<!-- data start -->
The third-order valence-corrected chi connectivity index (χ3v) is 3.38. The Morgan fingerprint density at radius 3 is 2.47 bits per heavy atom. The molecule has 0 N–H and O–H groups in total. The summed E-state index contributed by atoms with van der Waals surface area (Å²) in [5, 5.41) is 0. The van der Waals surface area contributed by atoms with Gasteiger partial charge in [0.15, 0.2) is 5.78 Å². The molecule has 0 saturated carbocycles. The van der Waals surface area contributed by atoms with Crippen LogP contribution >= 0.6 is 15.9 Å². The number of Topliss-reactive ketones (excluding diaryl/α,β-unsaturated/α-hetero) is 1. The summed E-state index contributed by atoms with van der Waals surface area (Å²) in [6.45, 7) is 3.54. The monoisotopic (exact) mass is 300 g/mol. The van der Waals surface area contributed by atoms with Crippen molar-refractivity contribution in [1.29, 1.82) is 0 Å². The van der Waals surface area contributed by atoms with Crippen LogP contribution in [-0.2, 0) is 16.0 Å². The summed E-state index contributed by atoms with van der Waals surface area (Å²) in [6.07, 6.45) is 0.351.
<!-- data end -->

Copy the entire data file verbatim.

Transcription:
The third-order valence-corrected chi connectivity index (χ3v) is 3.38. The Morgan fingerprint density at radius 3 is 2.47 bits per heavy atom. The molecule has 0 N–H and O–H groups in total. The summed E-state index contributed by atoms with van der Waals surface area (Å²) in [5, 5.41) is 0. The van der Waals surface area contributed by atoms with Gasteiger partial charge in [0.15, 0.2) is 5.78 Å². The molecule has 0 saturated carbocycles. The van der Waals surface area contributed by atoms with Crippen LogP contribution >= 0.6 is 15.9 Å². The number of Topliss-reactive ketones (excluding diaryl/α,β-unsaturated/α-hetero) is 1. The summed E-state index contributed by atoms with van der Waals surface area (Å²) in [6.45, 7) is 3.54. The monoisotopic (exact) mass is 300 g/mol. The van der Waals surface area contributed by atoms with Crippen molar-refractivity contribution in [1.29, 1.82) is 0 Å². The van der Waals surface area contributed by atoms with Crippen LogP contribution in [-0.2, 0) is 16.0 Å². The summed E-state index contributed by atoms with van der Waals surface area (Å²) in [6.07, 6.45) is 0.351.